Laura is a Corporate Exit Strategist for the Blooming Entrepreneur. She is a certified business and personal life coach, specializing in time management skills, project management training and work/life balance strategies. She has been in the software and testing industry for over 20 years. She’s worked with such companies as IBM, Ericsson, Staples, Fidelity Investments and Sogeti in various client advocacy and project management roles. The techniques she uses in her business coaching and client advocacy work saved these companies both time and money, which resulted in on-time, quality product delivery with higher client satisfaction. Laura now uses her client focus, project, quality and people management skills in her personal life coaching career. As a personal life coach, she helps people transform their life by integrating their goals and dreams into their everyday lives. Laura uses creative and practical tools to help her clients realize what really matters to them. She helps others to easily transition into their next chapter whether it’s the next ladder of success within their corporate environment or into the entrepreneurial playground. I am not a fan of choosing to act in spite of fear. Rather, together we will collaborate toward a plan of inspired action. We will develop a plan together that you feel confident and excited about. For us, Taking The Leap will be magical, exhilarating and natural. If you are eager to take that next logical step but are unsure what it is signup for the Corporate Exit Strategy Coaching group. We have books, tapes, training materials, twice-monthly group coaching events, 3-day workshops, and individual coaching sessions to help you on your way toward your freedom and prosperity.
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2 Responses to “How a diet tip helped me get a work-related request accomplished.”

  1. Laura…I Love the creative use of things learned from your everyday experiences in unrelated fields to improve your work effectiveness. Excellent.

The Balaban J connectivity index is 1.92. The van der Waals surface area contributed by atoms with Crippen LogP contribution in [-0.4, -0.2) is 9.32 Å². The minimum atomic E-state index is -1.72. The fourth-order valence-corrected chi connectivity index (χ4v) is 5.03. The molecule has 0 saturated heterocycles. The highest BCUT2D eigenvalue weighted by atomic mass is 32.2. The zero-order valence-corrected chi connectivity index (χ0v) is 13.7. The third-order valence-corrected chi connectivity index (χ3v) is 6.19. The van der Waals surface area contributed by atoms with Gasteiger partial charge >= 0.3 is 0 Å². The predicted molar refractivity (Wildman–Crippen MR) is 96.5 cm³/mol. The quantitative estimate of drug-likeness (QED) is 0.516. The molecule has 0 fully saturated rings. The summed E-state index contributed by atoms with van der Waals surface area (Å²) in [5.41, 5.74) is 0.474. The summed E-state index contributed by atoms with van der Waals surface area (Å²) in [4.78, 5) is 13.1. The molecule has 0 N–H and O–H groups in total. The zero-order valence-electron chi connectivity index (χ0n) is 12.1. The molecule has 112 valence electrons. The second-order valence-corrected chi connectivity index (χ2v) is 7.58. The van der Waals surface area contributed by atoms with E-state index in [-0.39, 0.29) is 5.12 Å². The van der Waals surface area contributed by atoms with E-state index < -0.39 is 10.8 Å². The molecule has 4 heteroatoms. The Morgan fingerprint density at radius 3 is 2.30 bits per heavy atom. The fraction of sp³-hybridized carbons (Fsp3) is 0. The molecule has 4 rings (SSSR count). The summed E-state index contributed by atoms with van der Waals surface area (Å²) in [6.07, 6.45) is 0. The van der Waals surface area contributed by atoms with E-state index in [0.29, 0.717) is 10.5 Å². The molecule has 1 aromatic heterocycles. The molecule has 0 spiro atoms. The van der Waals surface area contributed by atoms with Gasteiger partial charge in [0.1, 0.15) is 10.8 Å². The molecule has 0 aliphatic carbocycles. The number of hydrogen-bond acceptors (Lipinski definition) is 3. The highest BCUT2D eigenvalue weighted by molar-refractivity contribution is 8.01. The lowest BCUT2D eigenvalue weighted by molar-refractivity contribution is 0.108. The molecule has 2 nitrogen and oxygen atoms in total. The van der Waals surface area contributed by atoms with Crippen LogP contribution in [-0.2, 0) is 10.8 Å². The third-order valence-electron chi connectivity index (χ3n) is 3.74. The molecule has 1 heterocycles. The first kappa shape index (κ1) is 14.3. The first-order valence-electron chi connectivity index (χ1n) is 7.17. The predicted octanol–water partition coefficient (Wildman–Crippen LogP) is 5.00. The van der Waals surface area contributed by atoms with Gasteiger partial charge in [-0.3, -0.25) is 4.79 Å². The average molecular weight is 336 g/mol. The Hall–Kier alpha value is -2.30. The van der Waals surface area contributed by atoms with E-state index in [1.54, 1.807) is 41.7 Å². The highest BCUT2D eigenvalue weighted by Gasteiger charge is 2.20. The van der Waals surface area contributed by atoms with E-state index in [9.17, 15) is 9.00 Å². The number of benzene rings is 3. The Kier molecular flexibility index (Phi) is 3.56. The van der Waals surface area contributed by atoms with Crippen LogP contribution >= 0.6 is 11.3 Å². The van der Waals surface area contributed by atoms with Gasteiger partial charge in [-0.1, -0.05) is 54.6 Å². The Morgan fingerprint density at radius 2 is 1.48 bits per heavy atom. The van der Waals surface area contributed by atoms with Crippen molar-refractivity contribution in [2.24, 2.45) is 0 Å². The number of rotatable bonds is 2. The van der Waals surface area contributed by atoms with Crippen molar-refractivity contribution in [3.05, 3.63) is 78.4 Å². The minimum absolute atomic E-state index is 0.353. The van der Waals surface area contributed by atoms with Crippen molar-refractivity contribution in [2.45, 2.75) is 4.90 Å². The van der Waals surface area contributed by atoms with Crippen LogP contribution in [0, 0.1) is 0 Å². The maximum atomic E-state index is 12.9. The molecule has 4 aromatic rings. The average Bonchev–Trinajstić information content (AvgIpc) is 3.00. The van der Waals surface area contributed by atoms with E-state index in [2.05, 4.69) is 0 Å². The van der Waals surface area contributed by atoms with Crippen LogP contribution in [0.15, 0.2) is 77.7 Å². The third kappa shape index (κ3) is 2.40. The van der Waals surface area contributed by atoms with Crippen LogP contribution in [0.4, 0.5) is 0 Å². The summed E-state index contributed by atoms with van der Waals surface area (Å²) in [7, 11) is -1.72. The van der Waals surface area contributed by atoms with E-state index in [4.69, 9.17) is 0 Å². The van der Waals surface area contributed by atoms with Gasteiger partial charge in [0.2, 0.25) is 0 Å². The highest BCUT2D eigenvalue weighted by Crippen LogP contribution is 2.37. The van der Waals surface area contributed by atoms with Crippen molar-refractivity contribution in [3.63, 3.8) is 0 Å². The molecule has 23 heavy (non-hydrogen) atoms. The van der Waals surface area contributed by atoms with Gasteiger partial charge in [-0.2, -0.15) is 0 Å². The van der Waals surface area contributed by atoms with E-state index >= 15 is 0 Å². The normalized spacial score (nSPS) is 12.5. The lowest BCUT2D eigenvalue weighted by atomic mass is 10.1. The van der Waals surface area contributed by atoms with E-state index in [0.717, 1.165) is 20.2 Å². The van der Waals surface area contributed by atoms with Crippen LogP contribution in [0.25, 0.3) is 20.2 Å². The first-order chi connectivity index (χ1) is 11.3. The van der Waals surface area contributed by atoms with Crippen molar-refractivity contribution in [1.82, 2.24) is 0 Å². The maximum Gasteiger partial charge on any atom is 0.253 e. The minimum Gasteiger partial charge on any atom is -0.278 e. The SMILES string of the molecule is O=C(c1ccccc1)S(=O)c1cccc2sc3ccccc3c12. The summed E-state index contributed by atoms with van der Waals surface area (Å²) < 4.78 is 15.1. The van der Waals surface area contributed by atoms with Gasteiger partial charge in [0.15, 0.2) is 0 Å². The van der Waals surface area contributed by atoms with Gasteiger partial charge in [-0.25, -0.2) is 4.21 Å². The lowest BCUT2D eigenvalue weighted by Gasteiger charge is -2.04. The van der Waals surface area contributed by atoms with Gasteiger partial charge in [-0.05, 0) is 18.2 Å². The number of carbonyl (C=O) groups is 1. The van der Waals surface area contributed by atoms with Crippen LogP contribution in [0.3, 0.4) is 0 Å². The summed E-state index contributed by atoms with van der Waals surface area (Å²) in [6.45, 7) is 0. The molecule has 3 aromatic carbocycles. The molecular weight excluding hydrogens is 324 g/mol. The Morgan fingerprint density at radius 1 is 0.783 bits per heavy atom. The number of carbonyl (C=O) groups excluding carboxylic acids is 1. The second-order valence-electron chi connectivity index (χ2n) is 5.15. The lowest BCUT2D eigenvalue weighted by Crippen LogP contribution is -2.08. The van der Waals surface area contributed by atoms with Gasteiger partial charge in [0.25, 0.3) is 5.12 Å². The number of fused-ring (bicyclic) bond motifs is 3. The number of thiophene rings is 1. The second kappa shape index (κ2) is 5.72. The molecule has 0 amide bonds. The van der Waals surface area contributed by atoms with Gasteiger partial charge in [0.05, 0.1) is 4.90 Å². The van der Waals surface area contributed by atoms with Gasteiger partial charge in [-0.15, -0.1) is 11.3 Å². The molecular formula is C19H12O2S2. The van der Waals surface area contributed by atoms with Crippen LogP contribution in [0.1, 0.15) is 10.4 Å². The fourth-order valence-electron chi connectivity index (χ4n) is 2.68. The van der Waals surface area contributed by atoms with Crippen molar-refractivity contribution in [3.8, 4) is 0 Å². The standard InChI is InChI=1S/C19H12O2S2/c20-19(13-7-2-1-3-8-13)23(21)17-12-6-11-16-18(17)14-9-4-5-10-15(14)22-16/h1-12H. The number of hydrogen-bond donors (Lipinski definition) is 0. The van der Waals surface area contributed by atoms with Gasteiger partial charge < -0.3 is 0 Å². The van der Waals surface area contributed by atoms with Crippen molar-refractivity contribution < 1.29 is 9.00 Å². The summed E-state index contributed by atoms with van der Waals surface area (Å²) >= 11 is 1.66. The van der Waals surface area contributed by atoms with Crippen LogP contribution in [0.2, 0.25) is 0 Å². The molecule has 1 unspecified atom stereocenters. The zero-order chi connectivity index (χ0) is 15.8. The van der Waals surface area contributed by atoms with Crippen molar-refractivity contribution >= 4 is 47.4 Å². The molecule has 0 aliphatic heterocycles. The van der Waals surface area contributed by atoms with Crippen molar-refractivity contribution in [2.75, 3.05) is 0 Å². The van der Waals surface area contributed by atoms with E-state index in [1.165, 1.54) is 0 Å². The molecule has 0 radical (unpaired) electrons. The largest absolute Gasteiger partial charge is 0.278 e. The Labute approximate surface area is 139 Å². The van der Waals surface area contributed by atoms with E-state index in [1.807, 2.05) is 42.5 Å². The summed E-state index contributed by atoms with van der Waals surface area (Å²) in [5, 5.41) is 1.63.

One comment on the last example, second half of #2. In my experience, Sales and Marketing folks don’t want development people to meet clients, at least not ‘unsupervised.’

  2. Hey, Loyal! Great catching up with YOU!!!! I agree. I would never contact a client without the Sales and Marketing liaison. You don’t want to do anything behind anyone’s back. The Sales and Marketing folks (in my experience) are happy for you to come along. They value your technical backup as well as wanting you to get “front-line” experience with the client. The more you truly understand how the client will be using your tools and products (versus how your team is designing it) – the higher customer satisfaction the entire team will achieve. Clients also value talking directly to the developers, testers, and behind-the-sceners. But also make sure your Marketing and Sales rep understand what your intentions are. Often time, if you already have a good rapport with the Sales and Client (i.e. you have already visited the client WITH the sales representative several times together) – the sales rep won’t have any trouble with a solo appearance on your part. But always get their OK before encroaching on their territory.
    I totally agree.